Hi. Maybe the testcases should be amended, but surely when char is signed, just checking that vec[i] > 0 as an indication of regular group size instead of vec[i] > 0 && vec[i] != CHAR_MAX cannot be right...

Please, Andrey, double check the testcases. Thanks in advance!
Comment 6 Paolo Carlini 2009-02-12 17:53:10 UTC
Actually, libstdc++ stores 123456, which is indeed fine, and sets failbit | eofbit, failbit exactly because of the issue discussed here.
Comment 7 Andrey Tsyvarev 2009-02-13 11:21:07 UTC
(In reply to comment #4)
> 
> I'm not sure I understand your rationale or I agree that this is a bug. IIUC,
> string(1, CHAR_MAX) indicates that groups may be of arbitrary length, which
> includes "123,456" This behavior is the same regardless of whether char is
> a signed or unsigned type.

"Arbitrary length" is not quite correct here - "123,456" violates grouping, given with string(1, CHAR_MAX). Standard use term "unlimited length", which means(as I understand) that all other digits should incorporate in only one group - only "123456" is correct.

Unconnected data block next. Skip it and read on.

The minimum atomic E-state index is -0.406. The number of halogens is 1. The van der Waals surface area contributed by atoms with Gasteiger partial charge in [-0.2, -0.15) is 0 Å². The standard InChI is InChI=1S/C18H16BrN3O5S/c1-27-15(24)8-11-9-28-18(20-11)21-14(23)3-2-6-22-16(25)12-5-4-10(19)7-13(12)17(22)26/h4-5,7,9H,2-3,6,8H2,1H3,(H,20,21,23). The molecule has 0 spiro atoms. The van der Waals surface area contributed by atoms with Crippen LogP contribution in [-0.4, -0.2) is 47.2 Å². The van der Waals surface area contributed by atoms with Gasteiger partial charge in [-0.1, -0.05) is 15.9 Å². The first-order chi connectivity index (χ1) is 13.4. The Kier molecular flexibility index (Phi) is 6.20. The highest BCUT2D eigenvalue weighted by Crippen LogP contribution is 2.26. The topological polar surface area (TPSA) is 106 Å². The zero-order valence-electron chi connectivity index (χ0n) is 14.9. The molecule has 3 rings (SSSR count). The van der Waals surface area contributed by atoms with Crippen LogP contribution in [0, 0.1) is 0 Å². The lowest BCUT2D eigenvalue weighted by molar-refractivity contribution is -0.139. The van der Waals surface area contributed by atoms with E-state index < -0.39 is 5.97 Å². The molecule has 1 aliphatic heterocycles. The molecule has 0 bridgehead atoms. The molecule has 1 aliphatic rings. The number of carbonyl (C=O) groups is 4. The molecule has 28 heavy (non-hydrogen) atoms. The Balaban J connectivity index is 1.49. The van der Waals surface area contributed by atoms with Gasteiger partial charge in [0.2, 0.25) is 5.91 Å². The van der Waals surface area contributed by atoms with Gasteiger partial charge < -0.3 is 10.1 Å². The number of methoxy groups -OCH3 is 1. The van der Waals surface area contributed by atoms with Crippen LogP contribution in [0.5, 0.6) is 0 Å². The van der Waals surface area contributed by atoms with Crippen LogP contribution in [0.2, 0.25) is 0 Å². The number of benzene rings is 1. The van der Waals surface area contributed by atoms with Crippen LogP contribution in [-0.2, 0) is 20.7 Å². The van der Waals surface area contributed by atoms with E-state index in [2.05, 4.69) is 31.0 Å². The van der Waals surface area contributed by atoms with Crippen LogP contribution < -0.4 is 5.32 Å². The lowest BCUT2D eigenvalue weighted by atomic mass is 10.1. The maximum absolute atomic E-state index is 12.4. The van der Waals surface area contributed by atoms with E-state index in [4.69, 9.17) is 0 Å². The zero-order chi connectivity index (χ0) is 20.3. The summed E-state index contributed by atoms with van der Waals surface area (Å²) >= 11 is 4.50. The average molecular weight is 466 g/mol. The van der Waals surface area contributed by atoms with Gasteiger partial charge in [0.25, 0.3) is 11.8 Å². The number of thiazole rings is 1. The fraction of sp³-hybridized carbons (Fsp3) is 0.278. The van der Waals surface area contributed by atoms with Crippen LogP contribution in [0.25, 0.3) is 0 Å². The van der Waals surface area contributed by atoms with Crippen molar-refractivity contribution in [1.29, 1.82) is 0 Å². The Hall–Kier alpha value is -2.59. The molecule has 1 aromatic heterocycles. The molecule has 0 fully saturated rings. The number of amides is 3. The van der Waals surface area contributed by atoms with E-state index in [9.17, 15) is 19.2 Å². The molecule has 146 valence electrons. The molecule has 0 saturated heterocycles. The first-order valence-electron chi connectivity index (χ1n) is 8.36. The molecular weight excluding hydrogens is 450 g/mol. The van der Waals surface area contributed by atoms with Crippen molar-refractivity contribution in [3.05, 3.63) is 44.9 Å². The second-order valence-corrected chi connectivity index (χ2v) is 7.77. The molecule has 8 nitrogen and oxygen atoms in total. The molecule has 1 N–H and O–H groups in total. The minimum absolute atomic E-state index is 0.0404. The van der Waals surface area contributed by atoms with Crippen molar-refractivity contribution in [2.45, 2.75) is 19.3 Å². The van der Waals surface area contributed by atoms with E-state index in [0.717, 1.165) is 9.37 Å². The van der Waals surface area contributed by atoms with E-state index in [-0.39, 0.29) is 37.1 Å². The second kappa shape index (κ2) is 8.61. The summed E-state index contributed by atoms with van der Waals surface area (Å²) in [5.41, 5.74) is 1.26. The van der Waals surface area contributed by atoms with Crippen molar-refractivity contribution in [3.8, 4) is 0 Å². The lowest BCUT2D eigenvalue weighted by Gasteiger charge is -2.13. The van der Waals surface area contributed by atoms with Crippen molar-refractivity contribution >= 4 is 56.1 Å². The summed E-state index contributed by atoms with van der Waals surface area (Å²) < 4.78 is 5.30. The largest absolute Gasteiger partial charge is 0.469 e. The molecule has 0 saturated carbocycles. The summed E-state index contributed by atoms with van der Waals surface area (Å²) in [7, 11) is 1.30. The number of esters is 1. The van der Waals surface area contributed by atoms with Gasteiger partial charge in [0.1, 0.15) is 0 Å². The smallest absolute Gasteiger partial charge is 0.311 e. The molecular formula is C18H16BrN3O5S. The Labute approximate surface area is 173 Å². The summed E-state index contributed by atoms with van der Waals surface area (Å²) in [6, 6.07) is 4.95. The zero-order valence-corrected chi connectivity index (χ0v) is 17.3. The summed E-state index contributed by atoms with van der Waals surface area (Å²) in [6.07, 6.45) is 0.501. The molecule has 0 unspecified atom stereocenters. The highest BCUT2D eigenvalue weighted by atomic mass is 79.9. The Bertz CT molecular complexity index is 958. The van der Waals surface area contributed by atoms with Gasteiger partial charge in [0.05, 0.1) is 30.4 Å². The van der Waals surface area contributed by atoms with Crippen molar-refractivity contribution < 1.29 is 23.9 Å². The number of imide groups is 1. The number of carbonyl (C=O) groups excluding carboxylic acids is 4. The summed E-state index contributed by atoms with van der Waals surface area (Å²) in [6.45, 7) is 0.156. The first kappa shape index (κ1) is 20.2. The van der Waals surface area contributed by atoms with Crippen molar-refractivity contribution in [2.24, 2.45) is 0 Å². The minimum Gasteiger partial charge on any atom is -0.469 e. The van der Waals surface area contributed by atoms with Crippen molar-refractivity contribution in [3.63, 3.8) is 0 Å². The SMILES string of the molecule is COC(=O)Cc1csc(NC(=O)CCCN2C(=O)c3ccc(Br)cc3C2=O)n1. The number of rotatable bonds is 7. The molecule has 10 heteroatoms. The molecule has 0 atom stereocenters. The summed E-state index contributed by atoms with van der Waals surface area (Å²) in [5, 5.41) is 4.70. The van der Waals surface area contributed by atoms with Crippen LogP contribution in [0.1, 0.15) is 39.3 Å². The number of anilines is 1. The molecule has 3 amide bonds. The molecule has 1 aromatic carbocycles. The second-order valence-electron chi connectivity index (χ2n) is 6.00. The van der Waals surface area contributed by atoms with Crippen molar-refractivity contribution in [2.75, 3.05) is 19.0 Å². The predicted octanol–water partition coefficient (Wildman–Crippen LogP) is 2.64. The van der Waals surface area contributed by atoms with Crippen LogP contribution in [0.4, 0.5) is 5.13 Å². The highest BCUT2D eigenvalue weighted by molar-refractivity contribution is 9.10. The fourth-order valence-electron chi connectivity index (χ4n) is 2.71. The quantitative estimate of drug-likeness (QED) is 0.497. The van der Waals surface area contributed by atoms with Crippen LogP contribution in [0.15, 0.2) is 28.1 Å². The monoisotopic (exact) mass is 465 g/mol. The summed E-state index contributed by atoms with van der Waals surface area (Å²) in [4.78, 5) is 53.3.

(In reply to comment #6)
>Actually, libstdc++ stores 123456, which is indeed fine, and sets failbit |
>eofbit, failbit exactly because of the issue discussed here.

The thing is that, according to the standard, CHAR_MAX should be treats similar as -1. But implementation treats string(1, -1) as no grouping at all, and stops read, when has encountered symbol ','. So only "123" is accumulated.
This behaviour seems correct for me (though standard treats only string() as no grouping at all, 22.2.2.1.2, p8).
So with string(1, CHAR_MAX) only "123" should be accumulated, not "123,456".